Staff profile: No 'mystery' to Lambert’s success

By Leslie Kostal
January 12, 2012

 Brian Lambert

Paul Mayne/Western News


In search of human interest stories, two men working for Global Television were traveling on the Emerald Isle. They see a painting in a small village pub. As the two discuss the likeness to the exterior of the building, the tavern keeper asks where they’re from. When they disclose they’re Canadians, he removes the picture to reveal the artist.

It’s by Brian Lambert, McIntosh Gallery collections manager.

“I see mystery in everything,” Lambert says. “It’s looking at things that you don’t necessarily understand. It’s like (my) story of being in Istanbul.”

During a trip to Turkey’s largest city, Lambert remembers leaving his hotel room in Old Istanbul at midday and taking note of some tough talk from the manager toward two African gentlemen. “Things didn’t seem to be going that well,” he says.

Later, while traveling in Germany, he was chatting with a new acquaintance when it became clear another ‘mystery’ had taken place. It seems the two had been in Istanbul at the same time – at the same place.

“We were going to stay in this one place in Old Istanbul,” says his German friend, “and we were waiting in line. But there were these two African guys being given a hard time. …”

Yes, Brian Lambert lives a life a mystery. And he has attempted to capture it in his work.

Lambert’s artistic challenge is to create work that’s more abstract and expressive, “because to do things realistically is no real discipline for me. It’s my default,” he says. He began by creating works that were more photographic, including courtroom drawings in Toronto for the famous Guy Paul Morin trial.

“What really fascinates me in my artwork is the visage, the face. There’s body language and that, but the face is what really interests me. How does that express what they’re thinking or feeling?”

Lambert enjoys studying subjects in restaurants where he takes the time to familiarize himself with the owners and patrons. When able, he’ll use that space to write or draw.

“I almost always start with a face and try to see in the face where it’s going and then the body has to somehow reflect that. If it’s a disturbed image, the body will be angular and exaggerated. If it’s calm, the body will be simple lines,” he explains.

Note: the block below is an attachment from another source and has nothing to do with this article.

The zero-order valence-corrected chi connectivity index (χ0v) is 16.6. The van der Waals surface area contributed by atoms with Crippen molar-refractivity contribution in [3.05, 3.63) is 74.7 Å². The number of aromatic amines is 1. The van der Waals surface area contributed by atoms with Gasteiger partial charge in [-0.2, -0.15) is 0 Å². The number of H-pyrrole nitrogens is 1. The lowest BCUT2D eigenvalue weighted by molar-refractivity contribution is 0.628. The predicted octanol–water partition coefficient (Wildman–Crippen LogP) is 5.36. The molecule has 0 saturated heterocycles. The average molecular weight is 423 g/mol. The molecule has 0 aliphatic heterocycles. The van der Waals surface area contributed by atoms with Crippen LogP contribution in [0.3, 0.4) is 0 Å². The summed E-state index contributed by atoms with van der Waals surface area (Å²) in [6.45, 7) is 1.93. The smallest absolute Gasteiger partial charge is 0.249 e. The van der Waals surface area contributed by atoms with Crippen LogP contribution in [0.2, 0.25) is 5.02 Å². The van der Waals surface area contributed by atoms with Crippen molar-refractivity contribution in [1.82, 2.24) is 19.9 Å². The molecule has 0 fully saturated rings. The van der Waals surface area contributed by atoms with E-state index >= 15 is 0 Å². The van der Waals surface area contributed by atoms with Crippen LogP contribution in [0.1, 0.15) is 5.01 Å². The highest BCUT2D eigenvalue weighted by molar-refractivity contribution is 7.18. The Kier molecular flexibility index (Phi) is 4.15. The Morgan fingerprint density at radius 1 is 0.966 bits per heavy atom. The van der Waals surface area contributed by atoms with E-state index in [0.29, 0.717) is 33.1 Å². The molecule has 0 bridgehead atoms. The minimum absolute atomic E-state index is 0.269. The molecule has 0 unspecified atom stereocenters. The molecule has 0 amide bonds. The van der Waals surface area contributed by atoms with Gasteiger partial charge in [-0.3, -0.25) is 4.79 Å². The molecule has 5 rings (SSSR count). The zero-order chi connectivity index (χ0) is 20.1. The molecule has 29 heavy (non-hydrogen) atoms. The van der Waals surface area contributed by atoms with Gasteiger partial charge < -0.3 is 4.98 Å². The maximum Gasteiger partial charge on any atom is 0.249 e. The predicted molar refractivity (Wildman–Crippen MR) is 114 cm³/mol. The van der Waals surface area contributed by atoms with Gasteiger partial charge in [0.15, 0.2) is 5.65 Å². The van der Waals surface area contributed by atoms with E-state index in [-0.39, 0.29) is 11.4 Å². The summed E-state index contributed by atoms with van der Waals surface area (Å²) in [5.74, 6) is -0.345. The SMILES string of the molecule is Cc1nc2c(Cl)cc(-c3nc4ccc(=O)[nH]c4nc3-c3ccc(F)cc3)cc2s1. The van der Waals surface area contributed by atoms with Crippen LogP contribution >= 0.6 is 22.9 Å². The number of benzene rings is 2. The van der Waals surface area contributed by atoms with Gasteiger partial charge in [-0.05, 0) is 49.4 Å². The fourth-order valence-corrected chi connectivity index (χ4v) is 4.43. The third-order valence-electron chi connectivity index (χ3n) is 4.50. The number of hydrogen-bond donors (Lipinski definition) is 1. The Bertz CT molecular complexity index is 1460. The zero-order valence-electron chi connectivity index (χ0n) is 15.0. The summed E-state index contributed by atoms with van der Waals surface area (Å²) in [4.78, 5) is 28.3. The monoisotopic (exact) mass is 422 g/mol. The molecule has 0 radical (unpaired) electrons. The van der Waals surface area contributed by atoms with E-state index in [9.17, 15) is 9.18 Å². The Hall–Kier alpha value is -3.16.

It’s the expressions he’s after, attempting to represent emotion. Lambert doesn’t always know the people in his art, but tends to believe most of his subjects are a part of himself, even though there’s no resemblance.

Lambert says there’s something about the rawness of water colour he enjoys. For his latest exhibition, held at Strand Fine Art Services in October, his bigger works are done with chalk pastels.

“If you charge up a brush,” he explains, “there’s only so much paint on it. There’s only so far you can go, whereas with chalk, it’s continuous. You don’t have to take the chalk off the page.”

In high school, Lambert showed a talent for leatherwork. As an employee of a tailor specializing in custom leather goods, he made bags for women, saddlebags for bikers, belts and sandals. He remembers one customer requesting a pair of sandals in which to hide a Canadian passport to free a friend in Russia.

Many of his smaller sculptures integrate leather, wood and found metals from discarded parts of machinery. Lambert is best known for his large sculptures which incorporate electronics, but “because they tend to be expensive to make and nobody can fit them in the living room, they end up in storage,” he says.  “I’ve sort of vowed to move away from that kind of sculpture as much as I enjoy making them.”

Another piece of Lambert’s ongoing work is his graphic comic book, Songs for the Chameleon.

“The thing I’m most passionate about is teaching myself to be more elastic,” he says.

The chameleon idea is about the ability to change or stretch. An opening sequence is a woman who dreams she’s a bird, flying through darkness and eventually morphs into a singer on stage.

“And being on stage is really key because I like being on stage,” Lambert says.

Raised in a musical family, the bass and sax player has been a band member since his youth, playing gigs and creating pieces for radio and soundtracks for small films.

“You get a community of people working on the same kinds of things. So there’s sax and there’s bass and there’s a lot of electronics and its fun,” he says.

Lambert believes the two hardest things are starting and finishing.

What he enjoys about art as a discipline is the freeing up of oneself. “So you can move ahead,” he says, “and not be stuck in the morass of familiarity. As nice as that is sometimes.”


Leslie Kostal, web administrative assistant, Department of Economics, writes periodic pieces profiling Western staff members. If you or someone you know has an interesting story to tell, e-mail her at


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